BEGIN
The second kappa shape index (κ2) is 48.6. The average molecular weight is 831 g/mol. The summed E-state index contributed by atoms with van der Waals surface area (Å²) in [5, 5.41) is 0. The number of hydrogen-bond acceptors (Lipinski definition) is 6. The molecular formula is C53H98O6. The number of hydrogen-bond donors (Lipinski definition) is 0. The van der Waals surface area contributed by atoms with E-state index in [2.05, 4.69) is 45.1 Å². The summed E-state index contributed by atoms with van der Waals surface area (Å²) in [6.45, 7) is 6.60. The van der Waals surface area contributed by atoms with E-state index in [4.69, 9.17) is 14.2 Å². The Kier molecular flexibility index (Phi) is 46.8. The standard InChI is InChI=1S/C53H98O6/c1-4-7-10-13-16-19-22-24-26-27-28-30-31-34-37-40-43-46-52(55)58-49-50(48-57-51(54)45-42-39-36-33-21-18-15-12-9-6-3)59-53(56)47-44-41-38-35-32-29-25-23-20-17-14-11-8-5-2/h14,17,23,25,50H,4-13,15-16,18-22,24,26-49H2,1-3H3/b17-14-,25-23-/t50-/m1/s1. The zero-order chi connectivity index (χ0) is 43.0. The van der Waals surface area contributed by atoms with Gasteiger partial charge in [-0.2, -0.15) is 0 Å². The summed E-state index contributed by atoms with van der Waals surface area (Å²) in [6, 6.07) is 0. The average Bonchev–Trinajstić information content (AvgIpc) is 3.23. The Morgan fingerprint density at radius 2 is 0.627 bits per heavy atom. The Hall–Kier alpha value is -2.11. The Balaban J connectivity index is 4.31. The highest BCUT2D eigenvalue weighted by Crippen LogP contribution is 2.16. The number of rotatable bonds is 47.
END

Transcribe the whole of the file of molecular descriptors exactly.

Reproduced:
The second kappa shape index (κ2) is 48.6. The average molecular weight is 831 g/mol. The summed E-state index contributed by atoms with van der Waals surface area (Å²) in [5, 5.41) is 0. The number of hydrogen-bond acceptors (Lipinski definition) is 6. The molecular formula is C53H98O6. The number of hydrogen-bond donors (Lipinski definition) is 0. The van der Waals surface area contributed by atoms with E-state index in [2.05, 4.69) is 45.1 Å². The summed E-state index contributed by atoms with van der Waals surface area (Å²) in [6.45, 7) is 6.60. The van der Waals surface area contributed by atoms with E-state index in [4.69, 9.17) is 14.2 Å². The Kier molecular flexibility index (Phi) is 46.8. The standard InChI is InChI=1S/C53H98O6/c1-4-7-10-13-16-19-22-24-26-27-28-30-31-34-37-40-43-46-52(55)58-49-50(48-57-51(54)45-42-39-36-33-21-18-15-12-9-6-3)59-53(56)47-44-41-38-35-32-29-25-23-20-17-14-11-8-5-2/h14,17,23,25,50H,4-13,15-16,18-22,24,26-49H2,1-3H3/b17-14-,25-23-/t50-/m1/s1. The zero-order chi connectivity index (χ0) is 43.0. The van der Waals surface area contributed by atoms with Gasteiger partial charge in [-0.2, -0.15) is 0 Å². The summed E-state index contributed by atoms with van der Waals surface area (Å²) in [6, 6.07) is 0. The average Bonchev–Trinajstić information content (AvgIpc) is 3.23. The Morgan fingerprint density at radius 2 is 0.627 bits per heavy atom. The Hall–Kier alpha value is -2.11. The Balaban J connectivity index is 4.31. The highest BCUT2D eigenvalue weighted by Crippen LogP contribution is 2.16. The number of rotatable bonds is 47.